By Leslie Ye
My father once told me a certain amount of delusion is required to be a great surgeon (in case there are any offended surgeons out there, he didn’t mean it in a bad way). When you literally hold lives in your hands, you need to be sure that what you’re doing is the right call — constantly second-guessing yourself is actively dangerous.
But it’s impossible to be 100% sure, 100% of the time. Which is why a little bit of delusion comes in handy.
Sales — and for that matter, any customer-facing role — is kind of similar. Delusion might be too strong a word, but successful salespeople need to be more self-confident than your Average Joe. You deal with rejection day in and day out, so you need to have a thicker-than-average skin if you’re going to keep coming in every day.
It’s hard to keep your confidence levels high, though. If you’re having one rough day after another, how do you keep your energy up and start every day fresh?
Lucky for you, science is on your side. Try the list of exercises below you can use to “hack” your own psychology and give yourself a boost of self-confidence when you need it.
Amy Cuddy’s TED talk “Your body language shapes who you are” is a must-watch for all salespeople. In her talk, Cuddy, a social psychologist and professor at Harvard Business School, reveals that your body language can change how you perceive yourself.
Cuddy conducted a study where subjects were asked to stand in high- and low-power poses. Their levels of testosterone and cortisol, hormones that influence confidence and stress levels, were measured before and after they did so.
The group that assumed high-power poses saw a 20% increase in testosterone and a 25% decrease in cortisol after standing in their pose for just two minutes.
That means your body language can literally hack your brain. Here are five high-power poses to try out the next time you need a boost:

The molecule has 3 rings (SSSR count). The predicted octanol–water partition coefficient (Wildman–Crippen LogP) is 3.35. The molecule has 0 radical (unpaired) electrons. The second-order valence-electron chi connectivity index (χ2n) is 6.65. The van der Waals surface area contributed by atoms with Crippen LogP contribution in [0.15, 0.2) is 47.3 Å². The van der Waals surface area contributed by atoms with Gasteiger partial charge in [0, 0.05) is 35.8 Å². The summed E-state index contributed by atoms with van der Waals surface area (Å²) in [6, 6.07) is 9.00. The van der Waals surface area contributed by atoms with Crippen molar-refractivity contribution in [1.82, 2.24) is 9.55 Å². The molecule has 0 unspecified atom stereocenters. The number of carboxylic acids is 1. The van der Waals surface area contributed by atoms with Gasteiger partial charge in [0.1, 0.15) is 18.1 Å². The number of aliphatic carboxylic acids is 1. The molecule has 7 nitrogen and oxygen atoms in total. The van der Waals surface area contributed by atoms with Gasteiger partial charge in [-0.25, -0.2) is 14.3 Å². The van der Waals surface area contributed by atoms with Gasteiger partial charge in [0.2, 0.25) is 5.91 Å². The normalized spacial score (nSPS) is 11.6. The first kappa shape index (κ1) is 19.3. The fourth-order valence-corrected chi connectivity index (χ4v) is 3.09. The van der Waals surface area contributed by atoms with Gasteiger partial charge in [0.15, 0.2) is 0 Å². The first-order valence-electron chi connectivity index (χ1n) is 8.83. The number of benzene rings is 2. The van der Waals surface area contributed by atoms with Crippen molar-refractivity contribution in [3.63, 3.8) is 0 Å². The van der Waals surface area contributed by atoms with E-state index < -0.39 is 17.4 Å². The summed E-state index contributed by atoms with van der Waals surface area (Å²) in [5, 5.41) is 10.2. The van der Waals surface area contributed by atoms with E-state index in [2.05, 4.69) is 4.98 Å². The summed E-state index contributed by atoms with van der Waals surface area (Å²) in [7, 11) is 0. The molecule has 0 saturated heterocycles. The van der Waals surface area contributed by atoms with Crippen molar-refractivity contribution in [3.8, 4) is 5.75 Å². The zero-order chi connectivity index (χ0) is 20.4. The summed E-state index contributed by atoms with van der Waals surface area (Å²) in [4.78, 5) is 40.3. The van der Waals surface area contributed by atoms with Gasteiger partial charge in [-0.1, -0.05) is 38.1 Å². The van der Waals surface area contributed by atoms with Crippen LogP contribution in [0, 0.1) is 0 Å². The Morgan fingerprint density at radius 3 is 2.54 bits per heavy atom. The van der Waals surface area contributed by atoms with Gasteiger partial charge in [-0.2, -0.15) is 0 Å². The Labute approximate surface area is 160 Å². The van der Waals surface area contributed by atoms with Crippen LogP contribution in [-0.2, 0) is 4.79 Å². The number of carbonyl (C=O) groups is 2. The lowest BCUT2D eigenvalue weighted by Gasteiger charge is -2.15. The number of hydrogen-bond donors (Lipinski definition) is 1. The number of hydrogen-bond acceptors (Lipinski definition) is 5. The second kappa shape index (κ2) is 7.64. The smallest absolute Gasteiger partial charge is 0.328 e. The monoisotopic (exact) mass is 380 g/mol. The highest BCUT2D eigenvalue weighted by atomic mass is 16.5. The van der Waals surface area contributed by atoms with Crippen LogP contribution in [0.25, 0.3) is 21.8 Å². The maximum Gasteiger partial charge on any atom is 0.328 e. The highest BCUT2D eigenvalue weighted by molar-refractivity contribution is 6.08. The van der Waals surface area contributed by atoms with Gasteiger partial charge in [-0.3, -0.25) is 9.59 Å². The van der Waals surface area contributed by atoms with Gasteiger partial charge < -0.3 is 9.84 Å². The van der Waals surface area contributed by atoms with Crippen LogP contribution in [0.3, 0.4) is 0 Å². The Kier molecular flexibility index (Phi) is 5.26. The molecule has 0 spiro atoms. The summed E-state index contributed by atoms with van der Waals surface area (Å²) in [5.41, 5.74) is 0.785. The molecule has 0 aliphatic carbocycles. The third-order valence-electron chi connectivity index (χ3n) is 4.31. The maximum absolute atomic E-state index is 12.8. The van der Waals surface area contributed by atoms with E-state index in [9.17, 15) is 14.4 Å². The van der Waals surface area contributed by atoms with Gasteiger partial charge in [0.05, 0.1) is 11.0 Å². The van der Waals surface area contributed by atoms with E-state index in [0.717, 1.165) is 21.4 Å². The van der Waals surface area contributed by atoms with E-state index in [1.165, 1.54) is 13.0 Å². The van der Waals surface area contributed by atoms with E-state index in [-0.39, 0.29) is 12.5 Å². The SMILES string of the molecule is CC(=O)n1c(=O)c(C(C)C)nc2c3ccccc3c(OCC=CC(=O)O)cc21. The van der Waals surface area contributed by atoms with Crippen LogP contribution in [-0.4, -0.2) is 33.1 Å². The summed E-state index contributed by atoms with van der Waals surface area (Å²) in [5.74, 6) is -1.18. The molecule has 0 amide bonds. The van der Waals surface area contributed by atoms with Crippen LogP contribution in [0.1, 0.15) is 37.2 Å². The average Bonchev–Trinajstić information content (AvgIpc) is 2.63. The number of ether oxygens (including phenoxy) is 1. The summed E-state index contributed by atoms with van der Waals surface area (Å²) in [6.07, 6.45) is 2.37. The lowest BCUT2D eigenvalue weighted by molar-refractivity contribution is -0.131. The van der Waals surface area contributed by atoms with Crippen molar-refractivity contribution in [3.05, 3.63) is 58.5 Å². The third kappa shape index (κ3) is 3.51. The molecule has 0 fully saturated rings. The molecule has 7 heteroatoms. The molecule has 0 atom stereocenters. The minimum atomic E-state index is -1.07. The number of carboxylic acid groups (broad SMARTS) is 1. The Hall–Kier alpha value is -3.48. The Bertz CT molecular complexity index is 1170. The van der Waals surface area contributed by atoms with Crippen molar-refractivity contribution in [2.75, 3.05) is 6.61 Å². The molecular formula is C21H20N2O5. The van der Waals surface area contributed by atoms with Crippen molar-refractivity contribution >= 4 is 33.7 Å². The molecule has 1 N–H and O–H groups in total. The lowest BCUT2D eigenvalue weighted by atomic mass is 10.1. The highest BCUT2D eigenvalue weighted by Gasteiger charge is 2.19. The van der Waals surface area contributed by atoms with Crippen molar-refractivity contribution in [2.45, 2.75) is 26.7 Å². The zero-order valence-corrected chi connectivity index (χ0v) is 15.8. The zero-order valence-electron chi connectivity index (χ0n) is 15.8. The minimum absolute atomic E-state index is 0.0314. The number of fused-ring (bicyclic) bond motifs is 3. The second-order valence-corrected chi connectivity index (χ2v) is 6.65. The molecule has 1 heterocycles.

To learn more about the psychology of body language and what low-power poses you should avoid, watch Cuddy’s TED talk below.
Smiling is a powerful mode of communication. Humans can identify different smiles even if they’re just listening to audio, and we can distinguish between genuine and fake smiles as well.
But even a forced or fake smile is good for you, according to the 2012 Psychological Science study “Grin and Bear It.” In the study, researchers placed chopsticks in subjects’ mouths to produce a Duchenne (genuine) smile, standard smile, or neutral expression. The subjects in both smile groups had lower heart rates and were less stressed.
So even if you’re not feeling it, smile — it’ll make you feel better.
When you’re feeling down, it can help to lean on your friends and family — after all, it’s nice to know that people are there for you.
But science suggests that social support can have positive long-term effects as well. According to Psychology Today, having a support network helps people manage their stress and boost their self-esteem. A 2013 study even showed that shy people have lower self-esteem than people who are more outgoing.
Whether it’s a work colleague or a particularly responsive friend, ask someone to be your “confidence buddy.” When you need a boost, let them know you need their support — and of course, do the same for them.
It’s well-known that music can affect your productivity and energy levels. But according to a 2014 study in Social Psychological and Personality Science, it can affect your confidence as well.
The researchers tested 31 songs from multiple genres to see how powerful subjects felt before and after listening to clips. Within the high-power list — which includes songs like Queen’s “We Will Rock You” and 2 Unlimited’s stadium classic “Get Ready For This” — they found that music with heavy bass made listeners feel more powerfulmade listeners feel more powerful thansongs with low bass levels.
The takeaway? Queue up a playlist of your favorite bass-heavy songs the next time you’re feeling under the weather.
If you watch Silicon Valley, you might remember a recent scene in which quiet, reserved Jared adopts the alter ego of “Ed Chambers,” who is loud and assertive. As “Ed,” Jared gets everything he asks for.
According to a study published in the American Sociological Association’s Social Psychology Quarterly, Mixed Martial Arts fighters use this same technique.They boost their confidence and stamina by giving themselves as powerful alter egos in the ring.
To apply this strategy, imagine you’re someone else on your next call. Maybe that’s a top-performing rep on your team, or a character you’ve invented yourself. Think, “What would [name] do in this situation? What would they say?”
This doesn’t mean you should always act like someone else. Successful salespeople develop their own unique selling style and stick to it. However, when you need a quick boost of confidence, getting out of your own head can make a big difference.
How do you maintain your self-confidence?
Originally published at blog.hubspot.com